The new cuisine was met with resistance from some students, faculty and donors in the University community and Handler faced accusations of taking the Jewish identity out of the school. An article in the New York Times from April 25, 1988 indicates in response to the new dining options, a group of students "unveiled three shanties to represent the homes of the three little pigs in the children's fairy tale."

Noam Cohen '16, the president of the Brandeis Orthodox Organization, said in a phone interview with the Justice that the prohibition on serving pork and shellfish had little impact on the BOO community. "From a BOO perspective, I think that we, members of the BOO community, really focus more on having more kosher options in University dining," he said. "I think that really the members of the ... Orthodox community don't really care about what is served in the non-Kosher eating establishments on campus," he added.

Before the prohibition, it was possible that pork and shellfish products could come into contact with kosher-style foods, which are foods without a kosher certification, in Usdan and the non-kosher section of Sherman. Rabbi David Pardo, the co-director of the Seif Jewish Learning Initiative on Campus, expressed his belief in a phone interview with the Justice that the prohibition could benefit Jewish students who eat in all the campus dining halls but may specifically refrain from eating pork and shellfish and prefer that their food not come into contact with those forbidden foods. Rabbi Elyse Winick '86, the University's Jewish chaplain, could not be reached for comment by press time.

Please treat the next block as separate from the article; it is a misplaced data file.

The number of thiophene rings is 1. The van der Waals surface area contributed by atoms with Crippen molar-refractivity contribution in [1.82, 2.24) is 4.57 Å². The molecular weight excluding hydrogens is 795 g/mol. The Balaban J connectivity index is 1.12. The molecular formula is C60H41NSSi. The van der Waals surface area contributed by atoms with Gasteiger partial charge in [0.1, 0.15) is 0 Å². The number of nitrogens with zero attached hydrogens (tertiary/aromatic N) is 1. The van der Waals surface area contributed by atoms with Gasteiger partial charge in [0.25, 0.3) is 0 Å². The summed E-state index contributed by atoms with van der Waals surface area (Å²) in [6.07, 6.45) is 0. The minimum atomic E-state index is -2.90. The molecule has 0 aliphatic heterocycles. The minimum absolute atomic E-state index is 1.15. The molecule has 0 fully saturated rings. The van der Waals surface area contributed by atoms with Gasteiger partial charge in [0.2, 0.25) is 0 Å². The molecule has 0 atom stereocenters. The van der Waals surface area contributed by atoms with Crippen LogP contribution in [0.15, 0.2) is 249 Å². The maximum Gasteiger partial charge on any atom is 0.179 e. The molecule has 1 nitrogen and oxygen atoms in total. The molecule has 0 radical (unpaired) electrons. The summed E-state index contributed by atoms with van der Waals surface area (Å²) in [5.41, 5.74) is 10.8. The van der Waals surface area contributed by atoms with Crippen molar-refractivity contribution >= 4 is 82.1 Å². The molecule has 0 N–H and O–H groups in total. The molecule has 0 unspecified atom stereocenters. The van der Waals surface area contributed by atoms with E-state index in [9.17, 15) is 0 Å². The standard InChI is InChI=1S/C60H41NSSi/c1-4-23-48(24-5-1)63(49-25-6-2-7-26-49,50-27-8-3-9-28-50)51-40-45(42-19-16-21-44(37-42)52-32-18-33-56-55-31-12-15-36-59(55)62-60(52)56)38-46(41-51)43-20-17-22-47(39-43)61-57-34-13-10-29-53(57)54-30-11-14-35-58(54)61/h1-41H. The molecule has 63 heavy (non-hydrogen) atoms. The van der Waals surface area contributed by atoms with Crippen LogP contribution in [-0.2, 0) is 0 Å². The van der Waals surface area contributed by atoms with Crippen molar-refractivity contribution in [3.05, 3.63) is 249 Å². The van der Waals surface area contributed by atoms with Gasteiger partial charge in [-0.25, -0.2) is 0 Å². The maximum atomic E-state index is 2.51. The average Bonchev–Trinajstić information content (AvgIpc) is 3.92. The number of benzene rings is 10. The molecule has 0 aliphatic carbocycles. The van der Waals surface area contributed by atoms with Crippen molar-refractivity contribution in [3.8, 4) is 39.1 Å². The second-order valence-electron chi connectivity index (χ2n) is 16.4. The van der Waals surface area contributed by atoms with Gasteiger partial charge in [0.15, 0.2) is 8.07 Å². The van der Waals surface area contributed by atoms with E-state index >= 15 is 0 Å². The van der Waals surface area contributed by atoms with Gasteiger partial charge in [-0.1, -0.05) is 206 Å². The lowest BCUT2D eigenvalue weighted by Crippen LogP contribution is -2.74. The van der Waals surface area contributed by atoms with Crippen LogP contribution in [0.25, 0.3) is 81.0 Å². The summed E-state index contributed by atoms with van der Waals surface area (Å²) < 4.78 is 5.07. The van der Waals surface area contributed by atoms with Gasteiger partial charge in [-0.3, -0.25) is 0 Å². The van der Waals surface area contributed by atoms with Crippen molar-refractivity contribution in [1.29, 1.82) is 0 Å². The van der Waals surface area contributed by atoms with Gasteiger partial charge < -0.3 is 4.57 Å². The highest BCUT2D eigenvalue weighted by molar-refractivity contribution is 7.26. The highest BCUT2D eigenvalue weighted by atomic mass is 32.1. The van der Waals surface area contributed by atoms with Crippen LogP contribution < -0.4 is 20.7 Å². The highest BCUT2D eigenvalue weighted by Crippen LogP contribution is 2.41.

Editor's Note: The online version of this article has been updated to clarify that Jewish dietary law forbids the consumption of pork and shellfish.